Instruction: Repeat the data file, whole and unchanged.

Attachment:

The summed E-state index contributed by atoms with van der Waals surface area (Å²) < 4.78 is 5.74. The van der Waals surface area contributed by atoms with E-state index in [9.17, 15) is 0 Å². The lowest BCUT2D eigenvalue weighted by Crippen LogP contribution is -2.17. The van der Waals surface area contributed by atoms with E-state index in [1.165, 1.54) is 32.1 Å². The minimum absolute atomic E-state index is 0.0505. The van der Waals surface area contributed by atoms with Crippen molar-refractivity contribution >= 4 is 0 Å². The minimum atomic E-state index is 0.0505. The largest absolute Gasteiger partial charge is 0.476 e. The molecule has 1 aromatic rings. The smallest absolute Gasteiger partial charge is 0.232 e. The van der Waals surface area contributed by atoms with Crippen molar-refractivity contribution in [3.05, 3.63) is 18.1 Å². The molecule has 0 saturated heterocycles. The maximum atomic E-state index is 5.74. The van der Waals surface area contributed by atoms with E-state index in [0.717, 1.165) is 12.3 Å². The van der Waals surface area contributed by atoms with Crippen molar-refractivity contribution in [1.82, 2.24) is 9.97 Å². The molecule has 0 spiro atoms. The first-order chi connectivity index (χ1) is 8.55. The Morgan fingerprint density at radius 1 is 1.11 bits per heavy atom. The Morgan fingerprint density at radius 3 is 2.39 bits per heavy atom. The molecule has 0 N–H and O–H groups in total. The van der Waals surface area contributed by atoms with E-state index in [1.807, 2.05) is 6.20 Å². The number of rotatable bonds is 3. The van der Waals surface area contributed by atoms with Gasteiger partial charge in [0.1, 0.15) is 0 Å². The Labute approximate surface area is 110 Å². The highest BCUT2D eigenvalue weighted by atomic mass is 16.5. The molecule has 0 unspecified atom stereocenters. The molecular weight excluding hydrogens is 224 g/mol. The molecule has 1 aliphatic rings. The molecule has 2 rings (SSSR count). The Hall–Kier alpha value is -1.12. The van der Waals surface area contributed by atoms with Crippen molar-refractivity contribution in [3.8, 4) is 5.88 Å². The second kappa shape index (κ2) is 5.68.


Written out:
The summed E-state index contributed by atoms with van der Waals surface area (Å²) < 4.78 is 5.74. The van der Waals surface area contributed by atoms with E-state index in [9.17, 15) is 0 Å². The lowest BCUT2D eigenvalue weighted by Crippen LogP contribution is -2.17. The van der Waals surface area contributed by atoms with E-state index in [1.165, 1.54) is 32.1 Å². The minimum absolute atomic E-state index is 0.0505. The van der Waals surface area contributed by atoms with Crippen molar-refractivity contribution >= 4 is 0 Å². The minimum atomic E-state index is 0.0505. The largest absolute Gasteiger partial charge is 0.476 e. The molecule has 1 aromatic rings. The smallest absolute Gasteiger partial charge is 0.232 e. The van der Waals surface area contributed by atoms with Crippen molar-refractivity contribution in [3.05, 3.63) is 18.1 Å². The molecule has 0 saturated heterocycles. The maximum atomic E-state index is 5.74. The van der Waals surface area contributed by atoms with E-state index in [0.717, 1.165) is 12.3 Å². The van der Waals surface area contributed by atoms with Crippen molar-refractivity contribution in [1.82, 2.24) is 9.97 Å². The molecule has 0 spiro atoms. The first-order chi connectivity index (χ1) is 8.55. The Morgan fingerprint density at radius 1 is 1.11 bits per heavy atom. The Morgan fingerprint density at radius 3 is 2.39 bits per heavy atom. The molecule has 0 N–H and O–H groups in total. The van der Waals surface area contributed by atoms with E-state index in [1.807, 2.05) is 6.20 Å². The number of rotatable bonds is 3. The van der Waals surface area contributed by atoms with Gasteiger partial charge in [0.1, 0.15) is 0 Å². The Labute approximate surface area is 110 Å². The highest BCUT2D eigenvalue weighted by atomic mass is 16.5. The molecule has 0 unspecified atom stereocenters. The molecular weight excluding hydrogens is 224 g/mol. The molecule has 1 aliphatic rings. The molecule has 2 rings (SSSR count). The Hall–Kier alpha value is -1.12. The van der Waals surface area contributed by atoms with Crippen molar-refractivity contribution in [3.8, 4) is 5.88 Å². The second kappa shape index (κ2) is 5.68.